packet
Jump in the information file to the start of the 3.
next information block (new position)
Repeat while the currently read time code in the 4.
information file is smaller than that being looked
for, the start of the information file has not been
reached, and no errors have occurred:
read the “Offset Packets” field in the 5.
information block at the current location in the
information file
is the “Offset Packets” field that has been read
zero, and is the next PES packet in the video
stream thus incomplete (file end)?
YES NO
Set the file Determine the number of bytes 6.
pointer for the between the original PES packet
information and the current PES packet in
file to the the video stream
start of the Add the number of bytes 7.
file; end the determined in 6. to the total
loop jump counter
Determine the time code 8.
associated with the current
packet
Return the value of the total jump counter 9.

After each run through the loop for the algorithm shown in Table 4, the file pointer for the information file points to the start of the next information block, for which steps 5 to 8 are carried out. On reaching the file end, the loop is left, and the file pointer in the information file is set to “file start”.

The following text describes the conversion of forward and reverse commands to forwarding and reversing.

Forwarding and reversing in a video data stream is performed using the information file described above. At the start of the routine, it is assumed that the position pointer within the video stream is pointing at a TSP which contains the start of a PES packet (“PES Start”), or at a TSP which is located in front of this. For synchronization with the information file, the video stream is scanned forwards until a TSP with a “PES Start” has been found. In FIG. 3, the packets OTH in the data stream TS are scanned until the first PES packet PSP#1 which contains a “PES Start” has been found. Then a time code in the information file which is at a specific time interval from the current time code is searched for by means of a loop using SeekTimeCode( ), and the number of TSPs or bytes to be jumped over is determined by adding them up. The data pointer is offset in the video stream by this amount.

Synchronization between the video stream and the information file must also be ensured when a command change occurs. For this purpose, the time code is likewise read from the information file rather than from the video stream during the replay process. There are two reasons for this: firstly, the time code then needs not be recalculated from the PTS, so that this is faster and has an advantageous effect on performance, and secondly the information file is in consequence synchronized to the video stream in the event of possible command change after forwarding or reversing.

In order to keep the video stream and the information file synchronized even when a command change occurs, the DSD-MPEG2 parser complies with the following rules:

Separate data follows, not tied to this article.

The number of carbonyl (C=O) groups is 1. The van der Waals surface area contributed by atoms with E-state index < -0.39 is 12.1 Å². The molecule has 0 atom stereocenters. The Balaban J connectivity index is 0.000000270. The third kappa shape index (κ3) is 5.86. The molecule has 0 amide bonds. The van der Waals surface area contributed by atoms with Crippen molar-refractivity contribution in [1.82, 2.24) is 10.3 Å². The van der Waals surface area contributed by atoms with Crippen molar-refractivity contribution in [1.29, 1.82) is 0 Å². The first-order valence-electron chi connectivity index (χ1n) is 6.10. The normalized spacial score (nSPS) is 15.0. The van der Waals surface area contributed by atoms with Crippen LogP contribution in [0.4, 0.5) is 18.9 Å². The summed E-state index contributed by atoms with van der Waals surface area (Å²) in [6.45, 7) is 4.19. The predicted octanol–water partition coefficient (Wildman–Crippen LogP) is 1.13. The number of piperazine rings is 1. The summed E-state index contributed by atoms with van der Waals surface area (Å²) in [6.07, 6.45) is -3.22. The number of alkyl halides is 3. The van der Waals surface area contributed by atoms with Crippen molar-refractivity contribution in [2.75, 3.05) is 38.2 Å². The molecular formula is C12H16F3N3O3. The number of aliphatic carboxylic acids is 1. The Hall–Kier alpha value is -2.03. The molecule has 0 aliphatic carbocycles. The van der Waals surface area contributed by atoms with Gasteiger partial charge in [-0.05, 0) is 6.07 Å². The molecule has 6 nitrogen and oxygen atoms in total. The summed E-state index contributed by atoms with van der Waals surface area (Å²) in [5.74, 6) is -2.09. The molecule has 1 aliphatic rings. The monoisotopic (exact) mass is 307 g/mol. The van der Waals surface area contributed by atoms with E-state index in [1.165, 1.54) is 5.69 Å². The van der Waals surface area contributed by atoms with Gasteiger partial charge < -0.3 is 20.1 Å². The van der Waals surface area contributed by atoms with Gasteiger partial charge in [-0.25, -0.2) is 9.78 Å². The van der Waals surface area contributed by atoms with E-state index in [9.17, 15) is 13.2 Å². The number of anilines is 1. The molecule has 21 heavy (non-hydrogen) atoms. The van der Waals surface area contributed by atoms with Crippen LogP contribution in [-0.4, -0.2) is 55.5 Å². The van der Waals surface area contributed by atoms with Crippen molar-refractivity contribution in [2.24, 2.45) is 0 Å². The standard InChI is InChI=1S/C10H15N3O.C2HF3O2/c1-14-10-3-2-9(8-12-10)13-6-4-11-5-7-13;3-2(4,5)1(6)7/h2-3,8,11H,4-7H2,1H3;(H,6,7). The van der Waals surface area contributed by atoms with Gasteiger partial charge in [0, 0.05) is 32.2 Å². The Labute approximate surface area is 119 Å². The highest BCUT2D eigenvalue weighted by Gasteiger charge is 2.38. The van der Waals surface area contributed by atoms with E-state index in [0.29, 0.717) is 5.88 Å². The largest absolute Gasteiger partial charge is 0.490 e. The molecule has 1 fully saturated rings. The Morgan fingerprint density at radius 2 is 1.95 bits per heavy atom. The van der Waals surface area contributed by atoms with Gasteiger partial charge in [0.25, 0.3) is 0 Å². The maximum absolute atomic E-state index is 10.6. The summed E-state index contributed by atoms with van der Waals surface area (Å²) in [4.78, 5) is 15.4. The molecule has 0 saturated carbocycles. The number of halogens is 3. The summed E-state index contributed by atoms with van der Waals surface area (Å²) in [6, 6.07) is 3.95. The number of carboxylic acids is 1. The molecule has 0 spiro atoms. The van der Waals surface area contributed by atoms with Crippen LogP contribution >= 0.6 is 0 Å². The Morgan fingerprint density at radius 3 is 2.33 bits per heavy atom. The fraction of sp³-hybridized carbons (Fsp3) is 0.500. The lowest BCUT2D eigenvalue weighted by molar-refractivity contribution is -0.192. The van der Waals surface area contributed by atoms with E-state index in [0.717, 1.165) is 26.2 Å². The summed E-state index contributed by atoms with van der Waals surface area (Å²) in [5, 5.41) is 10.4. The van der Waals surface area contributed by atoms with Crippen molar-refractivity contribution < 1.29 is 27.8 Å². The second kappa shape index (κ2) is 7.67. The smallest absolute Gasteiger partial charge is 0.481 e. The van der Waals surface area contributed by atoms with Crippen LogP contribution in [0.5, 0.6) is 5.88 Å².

• 1. At the start of carrying out a command, the position pointer must point in the video stream at the TSP which contains the start of the PES packet associated with the current pointer position in the information file, or at a TSP which is located in front of it. If the pointer is located at the file start both in the video stream and in the information file, this condition is therefore satisfied by definition.
  • 2. If the position pointer in the video stream is not located at a TSP with a “PES Start” after the replay process, then the file pointer for the information file points at the information block which is associated with the next TSP with a “PES Start”. If the current TSP in the video stream contains a “PES Start”, then the file pointer for the information file points at the information block associated with this TSP.
  • 3. After carrying out a forward or reverse command, the position pointer in the video stream points to a TSP with a “PES Start”. The file pointer for the information file points at the information block associated with this TSP. One exception is the situation of the file end being reached while carrying out the command. In this case, both pointers are set to the file start.

After carrying out a command, both the video file and the information file are closed. Module variables are therefore introduced which permanently store the current position in the video stream and in the information file. The DSD working thread module creates the variable u64FilePos for this purpose, which is updated with the current position of the file pointer for the video file after each file access. The DSD-MPEG2 parser defines the variable u32InfoFilePosition. In the StartFile( ) routine of the DSD working-thread, the file pointer is set to the position in u64FilePos after opening the video file. This is also done on opening the information file with the corresponding DSD-MPEG2 parser module variables. If a track other than that selected by the previous command is being replayed, both module variables must be set to zero.

In practical implementations, the following magnitude ratios between the files can typically be achieved, by way of example: